By Rebecca Panico | Posted on November 19, 2015
A recent $75,000 settlement reached with a former Kean employee in September was paid using the university’s “general fund,” a school spokeswoman said.
Sherrell S. Holderman, 66, alleged that after 30 years of employment, she was “coerced” into retirement in 2011 because of her race, age and gender, her federal court documents from 2012 show.
Holderman worked as director of the PASSPORT program, which helps admit freshman applicants who don’t meet admission requirements but have potential to succeed and contribute to the university.
Eleven other professional staff were laid off along with Holderman in 2011, none of who were white males. In total, seven employees – including Holderman – were black, two were Hispanic and nine were older than 40, her court documents state.
In settling, the university admits no wrongdoing. Holderman’s attorneys nor Margaret McCorry, Kean University’s spokeswoman, declined to comment on the outcome.
McCorry elaborated on who doles out the dough when it comes to Kean’s legal matters though.
McCorry explained that only tort lawsuits, or civil accident cases, are covered by the State Tort Claims Fund, while cases involving employment are paid using Kean’s general fund.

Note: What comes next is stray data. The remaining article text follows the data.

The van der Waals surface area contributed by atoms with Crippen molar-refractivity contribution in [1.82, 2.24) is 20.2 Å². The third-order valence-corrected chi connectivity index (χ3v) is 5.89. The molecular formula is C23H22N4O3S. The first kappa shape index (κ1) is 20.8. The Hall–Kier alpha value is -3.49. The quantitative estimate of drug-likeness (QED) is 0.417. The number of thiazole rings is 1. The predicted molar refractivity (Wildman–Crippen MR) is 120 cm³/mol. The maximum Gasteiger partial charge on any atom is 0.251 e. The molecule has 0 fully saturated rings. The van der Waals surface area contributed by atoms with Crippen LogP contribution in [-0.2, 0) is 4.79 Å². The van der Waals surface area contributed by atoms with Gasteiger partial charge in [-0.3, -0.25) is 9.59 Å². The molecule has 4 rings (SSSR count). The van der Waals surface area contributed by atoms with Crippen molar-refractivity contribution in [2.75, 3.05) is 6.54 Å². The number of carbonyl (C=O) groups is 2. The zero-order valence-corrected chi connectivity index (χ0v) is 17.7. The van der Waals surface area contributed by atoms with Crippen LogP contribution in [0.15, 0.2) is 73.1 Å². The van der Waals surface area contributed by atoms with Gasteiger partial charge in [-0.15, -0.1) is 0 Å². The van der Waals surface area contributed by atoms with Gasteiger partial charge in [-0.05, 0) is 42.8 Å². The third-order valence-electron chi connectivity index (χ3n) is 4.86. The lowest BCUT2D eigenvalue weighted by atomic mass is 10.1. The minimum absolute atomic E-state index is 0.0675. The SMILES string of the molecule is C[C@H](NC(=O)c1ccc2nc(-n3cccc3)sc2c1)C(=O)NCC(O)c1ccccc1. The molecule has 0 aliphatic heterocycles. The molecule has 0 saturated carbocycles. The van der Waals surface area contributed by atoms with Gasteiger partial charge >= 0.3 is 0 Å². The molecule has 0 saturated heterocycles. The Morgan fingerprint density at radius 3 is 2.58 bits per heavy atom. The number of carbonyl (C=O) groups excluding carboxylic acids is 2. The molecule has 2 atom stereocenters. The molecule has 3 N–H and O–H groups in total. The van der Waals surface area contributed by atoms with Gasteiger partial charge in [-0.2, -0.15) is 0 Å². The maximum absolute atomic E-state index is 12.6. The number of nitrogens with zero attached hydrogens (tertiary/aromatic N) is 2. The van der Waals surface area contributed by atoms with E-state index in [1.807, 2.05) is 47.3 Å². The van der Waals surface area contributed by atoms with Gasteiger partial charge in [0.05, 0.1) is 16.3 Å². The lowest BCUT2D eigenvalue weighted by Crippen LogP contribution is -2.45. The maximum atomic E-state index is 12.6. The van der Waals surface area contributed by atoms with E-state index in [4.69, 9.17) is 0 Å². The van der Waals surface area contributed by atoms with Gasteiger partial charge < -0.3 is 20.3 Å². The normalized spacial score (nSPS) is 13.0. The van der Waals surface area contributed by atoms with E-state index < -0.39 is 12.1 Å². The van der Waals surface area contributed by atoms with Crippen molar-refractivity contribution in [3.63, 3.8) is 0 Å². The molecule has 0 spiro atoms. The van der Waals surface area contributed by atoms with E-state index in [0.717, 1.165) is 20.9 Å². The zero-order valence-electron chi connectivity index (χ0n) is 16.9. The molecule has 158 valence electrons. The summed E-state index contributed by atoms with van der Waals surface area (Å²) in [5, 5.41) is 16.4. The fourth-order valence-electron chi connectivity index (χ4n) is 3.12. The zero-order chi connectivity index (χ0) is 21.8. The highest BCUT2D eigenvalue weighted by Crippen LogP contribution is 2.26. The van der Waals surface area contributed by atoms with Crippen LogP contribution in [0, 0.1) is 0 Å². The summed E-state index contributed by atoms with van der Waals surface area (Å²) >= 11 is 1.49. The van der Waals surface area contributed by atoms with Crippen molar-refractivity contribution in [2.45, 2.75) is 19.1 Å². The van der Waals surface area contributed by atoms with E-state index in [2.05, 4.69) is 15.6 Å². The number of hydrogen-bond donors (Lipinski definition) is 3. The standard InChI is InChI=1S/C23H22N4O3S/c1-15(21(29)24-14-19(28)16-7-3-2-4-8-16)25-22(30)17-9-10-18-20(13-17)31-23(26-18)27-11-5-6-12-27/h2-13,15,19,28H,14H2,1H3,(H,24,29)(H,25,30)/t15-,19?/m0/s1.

“If it is a tort claims matter such as an accident,” McCorry said in an email, “it is paid out of the State Tort Claims Fund, a state fund specially created by the legislature to pay tort claims. If it is an employment case, it is paid by the University out of the University’s general fund.”
She later added in another email: “The general fund is an account of revenue generated by University operations (such as rentals, etc.), the State appropriation, tuitions, and fees.”
In July, university officials increased tuition and fees by 3 percent, following suit with some nearby public universities. Yearly tuition and fees at Kean for an in-state, full-time student who commutes now amounts to $11,580, up $337 from last year.
The PASSPORT program was once handled by the Center for Academic Success (CAS) and is now under the auspices of the Educational Opportunities Center (EOC). Today, both departments face potential layoffs.